Separation and divorce amongst those of the Baby Boomer generation in their 50s and 60s has been dubbed “Grey Divorce,” but I prefer the less depressing term silver separation.
Silver separation is on the rise, with the average age of divorcing couples increasing over the last 25 years. The Australian Bureau of Statistics reports that the median age at divorce for males in 2014 was 45.2 years of age and for females 42.5 years of age.
With the increase in life expectancy and Baby Boomers’ exuberant approach to life the typical post–retirement Baby Boomer can look forward to another 25 years of active life. It’s often post retirement, with an empty nest and more time with their spouse, they may find they don’t have a lot in common with the other party. Differences in values, routines, expectations and annoying habits are highlighted and can lead to deterioration in marriage.
With a much longer life expectancy than their parents and certainly better health outcomes during that life expectancy, a common theme among older separating parties is that they don’t have a lot of active time left to live in an unhappy relationship. While they don’t wish to hurt their family, once the children have left home, they want to start making decisions for themselves.
An older couple is likely to have a complex retirement structure, perhaps a self-managed superannuation fund, share portfolios or where the parties have retired, income streams from defined benefit superannuation. Superannuation funds before retirement can be divided fairly as can the income stream from a superannuation fund once in the payment phase.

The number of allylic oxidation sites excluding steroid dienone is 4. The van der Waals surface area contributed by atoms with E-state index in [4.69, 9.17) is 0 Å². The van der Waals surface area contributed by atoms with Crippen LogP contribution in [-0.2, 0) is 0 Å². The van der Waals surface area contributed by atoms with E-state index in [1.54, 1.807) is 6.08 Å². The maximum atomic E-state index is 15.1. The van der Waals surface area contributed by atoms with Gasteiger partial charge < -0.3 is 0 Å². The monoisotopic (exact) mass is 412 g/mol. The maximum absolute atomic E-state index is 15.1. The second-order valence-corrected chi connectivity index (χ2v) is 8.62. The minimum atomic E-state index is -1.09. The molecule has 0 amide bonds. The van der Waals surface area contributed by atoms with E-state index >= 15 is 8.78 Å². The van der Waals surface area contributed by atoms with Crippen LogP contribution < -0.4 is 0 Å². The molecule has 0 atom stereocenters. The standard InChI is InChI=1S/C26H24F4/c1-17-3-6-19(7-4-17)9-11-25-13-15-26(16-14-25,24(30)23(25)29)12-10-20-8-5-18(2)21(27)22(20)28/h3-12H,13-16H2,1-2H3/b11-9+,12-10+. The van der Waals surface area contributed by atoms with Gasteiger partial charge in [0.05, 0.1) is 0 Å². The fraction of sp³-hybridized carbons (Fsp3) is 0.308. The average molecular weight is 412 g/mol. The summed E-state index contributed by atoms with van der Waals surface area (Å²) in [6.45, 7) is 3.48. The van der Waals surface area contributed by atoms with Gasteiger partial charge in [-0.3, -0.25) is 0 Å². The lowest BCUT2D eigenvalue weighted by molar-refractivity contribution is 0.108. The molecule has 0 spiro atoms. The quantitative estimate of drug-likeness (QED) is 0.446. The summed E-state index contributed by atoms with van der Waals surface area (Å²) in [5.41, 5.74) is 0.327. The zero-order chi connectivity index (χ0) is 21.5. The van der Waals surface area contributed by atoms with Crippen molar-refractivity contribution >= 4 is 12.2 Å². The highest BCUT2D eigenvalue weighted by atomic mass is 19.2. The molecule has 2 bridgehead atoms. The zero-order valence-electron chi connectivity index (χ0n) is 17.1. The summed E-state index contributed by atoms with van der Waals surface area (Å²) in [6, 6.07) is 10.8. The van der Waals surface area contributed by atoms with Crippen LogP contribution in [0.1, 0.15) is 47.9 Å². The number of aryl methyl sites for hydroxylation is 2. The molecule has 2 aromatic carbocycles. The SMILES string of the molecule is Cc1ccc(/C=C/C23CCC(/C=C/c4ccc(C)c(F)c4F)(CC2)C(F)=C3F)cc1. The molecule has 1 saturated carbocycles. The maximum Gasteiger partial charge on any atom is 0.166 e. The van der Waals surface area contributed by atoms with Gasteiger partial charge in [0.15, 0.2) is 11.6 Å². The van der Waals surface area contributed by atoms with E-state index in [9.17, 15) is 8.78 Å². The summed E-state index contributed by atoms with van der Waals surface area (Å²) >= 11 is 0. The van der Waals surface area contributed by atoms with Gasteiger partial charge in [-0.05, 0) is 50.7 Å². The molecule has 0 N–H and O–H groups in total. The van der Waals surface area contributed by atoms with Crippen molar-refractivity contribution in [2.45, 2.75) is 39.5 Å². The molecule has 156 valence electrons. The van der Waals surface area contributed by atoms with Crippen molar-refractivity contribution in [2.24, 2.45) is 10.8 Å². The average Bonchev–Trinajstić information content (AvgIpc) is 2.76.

A silver separation brings with it the need for an even greater emphasis to be placed on a negotiated outcome and the use of alternative dispute resolution methods before recourse to litigation, to preserve as much of the asset pool as practicably possible. It’s even more important to seek both financial and specialist legal advice about the best means to achieve a civilised division of assets, to avoid heading down the litigation path.
More often than not the biggest assets available for division are the former family home and superannuation assets. As in the younger couple separating, the older couple face the same issues of whether to retain the home as a “trade off” for other assets. While it can be an emotional decision to give up a long-time home, in the majority of cases, the most appropriate course is a sale of the former matrimonial home rather than leaving one party asset rich but cash poor. Retaining the family home brings with it the added burden of maintaining the home on a lower income.
The silver lining of a silver separation is that it’s not going to have the same gut-wrenching child issues that younger couples may face, although many are concerned about protecting their children’s inheritances following separation, particularly if a new relationship is formed. In such circumstances, a financial agreement should be considered.
The breakdown of any relationship is challenging, but in many ways, Silver separation presents the most difficult challenges all. Be sure to engage qualified advisers who recognise your unique position while assisting to ensure your financial stability in both the short and the long-term.